Erdogan is often referred to as an Islamist, but that is an oversimplification. Turkish Islamism can roughly be divided into two camps. There is the orthodox tradition that largely feeds off of the foreign classics of Islamism, such as Sayyid Qutb and Abul Ala Maududi. This brand of Islamism is rather prescriptive, and it’s a political ideology in the strict sense of wanting to find a mode of governance.

The other camp is the romantic Anatolianist tradition, which can be traced to Turkish poets, historians, and polemicists during the Cold War, such as Nurettin Topcu. This wing was relaxed about Islamic doctrine and more concerned with aesthetics of political revolt. They were eager to publish magazines, stage plays, and throw themselves into political debate.

Most Turkish Islamists are a mix of orthodox and romantic. Those closer to the orthodox end reject the MHP because they see a contradiction between Islam’s ban on ethnicity-based politics and the party’s pan-Turkism. For Anatolianists, it is a more complicated relationship. Like many romantic movements, they saw the nation as a pure entity. Their youth movement, the National Turkish Student Union—to which Erdogan, former President Abdullah Gul, and many of the AKP’s other founders belonged—at times sided with the nationalists during the 1970s, when university campuses saw clashes between leftists and nationalists.

MHP-style nationalism was still seen as a low pursuit and had to be discouraged whenever possible, but it could be worked with. Islamists today don’t like to talk about it, but for a spell in the 1970s, Necip Fazil—their most revered poet and Erdogan’s personal hero—actively campaigned for the MHP. Tanil Bora, a scholar of the Turkish right, put it best when he wrote that the Anatolianists “drew a solid route between Islamism and nationalism.” Erdogan’s government today continues to travel comfortably along that route.

These ideological differences are not very important today. Sure, there might be small changes if the hierarchy within the Turkish right were different. Under the AKP, the government funds jingoistic TV shows about Abdulhamid II, the proto-Islamist sultan of the late Ottoman Empire. Under an MHP-dominated hierarchy, it would have probably been a similar TV show about the nationalistic Young Turks who deposed him.

The AKP tried to make peace with the PKK and branded them enemies of the nation once it failed. An MHP government would have ended up in the same place without the detour. The Turkish state under the MHP would still pursue an increasingly bellicose foreign policy, would still be obsessed with Western predominance, would still revere all things “national,” and would still define itself against all things “anti-national” or brand them with the new bogeyman of right-wing columnists the world over: “globalism.”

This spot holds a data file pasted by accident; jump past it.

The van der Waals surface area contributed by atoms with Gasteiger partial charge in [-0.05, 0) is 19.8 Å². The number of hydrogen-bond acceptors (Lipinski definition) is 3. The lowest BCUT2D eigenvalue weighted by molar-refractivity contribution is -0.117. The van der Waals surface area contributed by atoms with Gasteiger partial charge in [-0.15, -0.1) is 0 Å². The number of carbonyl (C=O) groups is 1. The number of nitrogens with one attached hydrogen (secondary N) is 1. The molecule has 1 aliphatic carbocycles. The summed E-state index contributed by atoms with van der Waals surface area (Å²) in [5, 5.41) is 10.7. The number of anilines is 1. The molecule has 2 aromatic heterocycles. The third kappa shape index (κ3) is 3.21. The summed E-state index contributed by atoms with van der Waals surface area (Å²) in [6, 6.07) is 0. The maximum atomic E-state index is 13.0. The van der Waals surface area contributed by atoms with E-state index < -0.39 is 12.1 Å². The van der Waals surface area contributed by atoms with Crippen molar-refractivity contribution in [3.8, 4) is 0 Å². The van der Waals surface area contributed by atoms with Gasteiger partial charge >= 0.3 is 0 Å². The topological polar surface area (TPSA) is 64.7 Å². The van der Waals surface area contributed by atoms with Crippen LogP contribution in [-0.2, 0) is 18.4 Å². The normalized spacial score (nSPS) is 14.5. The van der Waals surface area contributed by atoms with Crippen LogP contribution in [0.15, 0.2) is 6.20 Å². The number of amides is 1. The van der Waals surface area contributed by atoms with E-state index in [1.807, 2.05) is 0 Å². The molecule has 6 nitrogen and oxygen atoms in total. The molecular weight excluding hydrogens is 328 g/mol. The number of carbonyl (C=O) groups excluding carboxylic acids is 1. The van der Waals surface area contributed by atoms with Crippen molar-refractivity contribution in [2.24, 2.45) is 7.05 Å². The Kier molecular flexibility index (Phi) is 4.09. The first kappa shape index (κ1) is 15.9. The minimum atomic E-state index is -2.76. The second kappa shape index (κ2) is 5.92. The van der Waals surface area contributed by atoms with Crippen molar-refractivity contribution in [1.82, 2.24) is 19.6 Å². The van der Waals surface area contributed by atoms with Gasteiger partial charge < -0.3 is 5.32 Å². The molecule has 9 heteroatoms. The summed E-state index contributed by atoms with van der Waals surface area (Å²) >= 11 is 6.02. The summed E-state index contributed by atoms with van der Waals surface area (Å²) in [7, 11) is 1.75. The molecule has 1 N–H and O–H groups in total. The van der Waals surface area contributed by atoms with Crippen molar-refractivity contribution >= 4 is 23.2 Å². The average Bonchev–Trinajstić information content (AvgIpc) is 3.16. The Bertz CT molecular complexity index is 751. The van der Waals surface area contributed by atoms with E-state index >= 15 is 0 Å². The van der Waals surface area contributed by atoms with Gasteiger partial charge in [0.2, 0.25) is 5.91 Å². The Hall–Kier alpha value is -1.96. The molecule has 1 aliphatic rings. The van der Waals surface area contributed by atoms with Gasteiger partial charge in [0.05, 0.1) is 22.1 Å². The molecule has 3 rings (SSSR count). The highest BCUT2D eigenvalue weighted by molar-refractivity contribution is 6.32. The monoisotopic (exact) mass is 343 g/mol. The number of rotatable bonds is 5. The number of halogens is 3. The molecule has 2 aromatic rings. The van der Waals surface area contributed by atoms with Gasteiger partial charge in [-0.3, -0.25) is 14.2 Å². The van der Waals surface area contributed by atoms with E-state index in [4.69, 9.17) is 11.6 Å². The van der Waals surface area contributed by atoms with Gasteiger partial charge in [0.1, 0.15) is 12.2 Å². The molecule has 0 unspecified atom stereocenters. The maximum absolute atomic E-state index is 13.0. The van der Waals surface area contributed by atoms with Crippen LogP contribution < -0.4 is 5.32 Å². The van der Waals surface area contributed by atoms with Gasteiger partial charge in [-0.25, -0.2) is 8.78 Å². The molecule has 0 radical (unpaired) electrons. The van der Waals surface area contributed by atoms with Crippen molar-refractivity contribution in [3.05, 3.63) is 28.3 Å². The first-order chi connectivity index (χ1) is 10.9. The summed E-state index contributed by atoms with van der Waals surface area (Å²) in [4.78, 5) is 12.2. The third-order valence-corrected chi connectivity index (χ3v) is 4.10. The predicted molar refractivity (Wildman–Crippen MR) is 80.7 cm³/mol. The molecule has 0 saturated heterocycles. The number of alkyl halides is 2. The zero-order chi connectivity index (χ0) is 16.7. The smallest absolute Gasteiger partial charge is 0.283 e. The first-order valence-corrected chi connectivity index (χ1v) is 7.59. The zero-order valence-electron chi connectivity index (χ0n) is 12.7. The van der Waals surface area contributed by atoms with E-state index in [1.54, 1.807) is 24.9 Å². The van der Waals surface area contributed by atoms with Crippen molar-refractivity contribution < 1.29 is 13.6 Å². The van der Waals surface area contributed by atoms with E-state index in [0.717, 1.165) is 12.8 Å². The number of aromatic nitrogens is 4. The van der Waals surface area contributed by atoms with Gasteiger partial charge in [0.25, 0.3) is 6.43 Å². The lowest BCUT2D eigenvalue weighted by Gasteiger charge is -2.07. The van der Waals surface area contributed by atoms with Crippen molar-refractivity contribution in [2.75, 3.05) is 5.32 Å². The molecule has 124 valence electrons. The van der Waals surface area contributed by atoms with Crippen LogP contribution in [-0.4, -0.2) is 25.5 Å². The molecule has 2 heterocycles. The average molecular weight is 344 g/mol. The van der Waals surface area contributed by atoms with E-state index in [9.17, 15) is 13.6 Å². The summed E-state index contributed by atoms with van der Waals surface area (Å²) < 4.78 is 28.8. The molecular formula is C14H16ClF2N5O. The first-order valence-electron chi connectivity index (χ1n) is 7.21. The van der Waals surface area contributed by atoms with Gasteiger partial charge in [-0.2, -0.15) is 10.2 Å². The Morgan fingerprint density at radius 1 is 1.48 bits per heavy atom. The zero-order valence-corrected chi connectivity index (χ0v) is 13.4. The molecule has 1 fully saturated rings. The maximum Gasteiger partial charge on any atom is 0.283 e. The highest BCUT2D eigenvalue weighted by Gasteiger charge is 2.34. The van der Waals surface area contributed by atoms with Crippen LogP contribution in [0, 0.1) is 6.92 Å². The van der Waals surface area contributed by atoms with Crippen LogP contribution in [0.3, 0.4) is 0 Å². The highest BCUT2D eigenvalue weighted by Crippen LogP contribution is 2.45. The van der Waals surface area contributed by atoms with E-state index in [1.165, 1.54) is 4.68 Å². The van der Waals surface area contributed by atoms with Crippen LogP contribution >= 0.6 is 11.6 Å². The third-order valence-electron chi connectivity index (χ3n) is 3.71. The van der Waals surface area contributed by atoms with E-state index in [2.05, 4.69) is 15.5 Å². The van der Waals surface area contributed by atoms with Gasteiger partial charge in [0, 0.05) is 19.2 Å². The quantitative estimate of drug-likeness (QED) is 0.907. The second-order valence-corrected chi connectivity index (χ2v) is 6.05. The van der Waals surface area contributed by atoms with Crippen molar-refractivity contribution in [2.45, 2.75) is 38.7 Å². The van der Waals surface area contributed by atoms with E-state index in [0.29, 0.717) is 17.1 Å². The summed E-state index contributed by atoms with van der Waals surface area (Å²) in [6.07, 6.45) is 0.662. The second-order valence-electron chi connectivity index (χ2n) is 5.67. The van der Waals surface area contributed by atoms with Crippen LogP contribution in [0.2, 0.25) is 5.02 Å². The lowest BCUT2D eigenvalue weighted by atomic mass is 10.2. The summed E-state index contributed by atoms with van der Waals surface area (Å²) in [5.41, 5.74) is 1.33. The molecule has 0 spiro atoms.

If the Erdogan government’s current stance really were an accident of electoral calculus, it would not be so prevalent across the world. India, too, is ruled by a macho strongman denouncing his political opposition as “anti-national” fifth columns, speaking of an epic economic and military revival, and making a spectacle of the wars he wages against armed insurgencies. China is powerful enough to intern around a million of its people who don’t fit its idea of “national.” Under Russia’s president, critics have been killed with impunity. All of these regimes invest in flashy news programs and TV shows that perpetuate narratives of national revival and, eventually, revenge against Western dominance. All of them ride the wave of technology, global capital, and massive migration.

The Erdogan government and the tens of millions of Turks who support it are part of this global tide because they want to be. The MHP is not pulling an otherwise centrist government into ultranationalism. The corollary—that a separation of the AKP and the MHP would somehow make the Erdogan government more palatable—also doesn’t hold. The MHP isn’t very important in this picture. It is a small fish in very big pond.

Selim Koru is an analyst at the Economic Policy Research Foundation of Turkey (TEPAV). Twitter: @SelimKoru